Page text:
Apple has extended its warranties on Macs and iOS devices in Australia from 12 to 24 months, but the Cupertino company is keeping quiet about it, The Sydney Morning Herald reports.
The change has been made to comply with Australian consumer law, which states that statutory warranties should stand for a “reasonable” period of time, even after the manufacturer’s standard warranty has expired.
Until recently, Apple warranties in Australia only covered devices for 12 months — just like they do in most other markets — and customers had to pay for an extended AppleCare plan to extend them. But this model did not comply with Australian consumer law, and so Apple has been forced to change it.
Faulty iPhones, iPads, iPods, and Macs will now be repaired by Australian AppleCare if they break down within two years. Apple announced the change to staff internally via email, and to resellers on its web portal, according to Australian Apple blog MacTalk. But it doesn’t seem to be making the news available to consumers.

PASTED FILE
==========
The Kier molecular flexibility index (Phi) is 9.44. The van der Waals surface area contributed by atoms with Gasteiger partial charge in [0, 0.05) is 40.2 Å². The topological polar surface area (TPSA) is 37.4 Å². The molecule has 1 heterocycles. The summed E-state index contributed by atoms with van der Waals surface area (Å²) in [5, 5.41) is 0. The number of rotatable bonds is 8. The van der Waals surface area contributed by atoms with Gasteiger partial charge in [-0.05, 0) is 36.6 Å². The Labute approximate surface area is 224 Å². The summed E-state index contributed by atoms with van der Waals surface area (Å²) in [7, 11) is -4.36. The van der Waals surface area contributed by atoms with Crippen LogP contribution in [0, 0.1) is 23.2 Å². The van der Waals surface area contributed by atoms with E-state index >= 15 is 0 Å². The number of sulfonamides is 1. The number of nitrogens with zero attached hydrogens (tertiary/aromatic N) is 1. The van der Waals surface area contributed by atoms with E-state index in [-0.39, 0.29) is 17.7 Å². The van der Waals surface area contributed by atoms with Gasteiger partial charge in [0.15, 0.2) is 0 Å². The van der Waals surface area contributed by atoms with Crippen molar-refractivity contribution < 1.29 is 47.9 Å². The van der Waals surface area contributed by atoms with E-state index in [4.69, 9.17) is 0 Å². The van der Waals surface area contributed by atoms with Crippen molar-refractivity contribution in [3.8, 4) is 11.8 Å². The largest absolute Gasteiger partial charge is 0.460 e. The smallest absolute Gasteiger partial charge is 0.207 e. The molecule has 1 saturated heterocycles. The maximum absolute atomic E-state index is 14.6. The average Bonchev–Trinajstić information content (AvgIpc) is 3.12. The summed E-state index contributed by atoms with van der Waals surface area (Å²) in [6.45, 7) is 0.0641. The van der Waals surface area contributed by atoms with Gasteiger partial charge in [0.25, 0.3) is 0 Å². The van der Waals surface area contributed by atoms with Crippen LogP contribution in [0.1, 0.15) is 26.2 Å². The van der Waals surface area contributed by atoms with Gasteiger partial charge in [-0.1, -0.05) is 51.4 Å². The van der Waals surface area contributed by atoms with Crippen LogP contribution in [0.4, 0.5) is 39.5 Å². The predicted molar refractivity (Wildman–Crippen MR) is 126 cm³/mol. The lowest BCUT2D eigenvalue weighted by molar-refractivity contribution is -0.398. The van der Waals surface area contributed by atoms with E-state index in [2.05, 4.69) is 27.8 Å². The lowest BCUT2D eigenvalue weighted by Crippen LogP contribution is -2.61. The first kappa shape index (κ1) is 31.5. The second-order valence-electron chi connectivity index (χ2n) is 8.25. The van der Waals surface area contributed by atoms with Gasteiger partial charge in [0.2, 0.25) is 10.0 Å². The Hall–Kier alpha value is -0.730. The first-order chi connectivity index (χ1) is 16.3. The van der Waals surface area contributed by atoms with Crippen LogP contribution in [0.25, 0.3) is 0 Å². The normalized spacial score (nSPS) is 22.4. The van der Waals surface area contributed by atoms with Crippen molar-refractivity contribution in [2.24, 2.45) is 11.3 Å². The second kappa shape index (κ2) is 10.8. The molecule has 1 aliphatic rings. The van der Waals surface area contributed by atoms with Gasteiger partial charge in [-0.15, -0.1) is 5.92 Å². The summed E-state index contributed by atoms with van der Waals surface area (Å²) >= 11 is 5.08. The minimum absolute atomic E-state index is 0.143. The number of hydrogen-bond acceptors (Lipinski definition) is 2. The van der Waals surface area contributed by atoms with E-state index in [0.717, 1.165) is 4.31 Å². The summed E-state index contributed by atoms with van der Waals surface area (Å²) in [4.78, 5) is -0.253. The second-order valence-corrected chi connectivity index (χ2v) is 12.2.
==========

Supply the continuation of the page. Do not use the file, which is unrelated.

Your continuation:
According to one of the emails obtained, which was circulated around one Apple store, staff were told not to talk to customers about the new policy. Presumably this could convince some that an extended AppleCare warranty was no longer necessary.
Strangely, Australian consumer law doesn’t specify exactly how long a warranty should last — it simply says that it should cover a product for a “reasonable” period of time. And the more expensive the product, the longer the warranty is expected to last.
Until last Friday, Australian Apple customers were forced to pay to have devices repaired if they were more than 12 months old and not covered by an extended AppleCare plan.
Source: The Sydney Morning Herald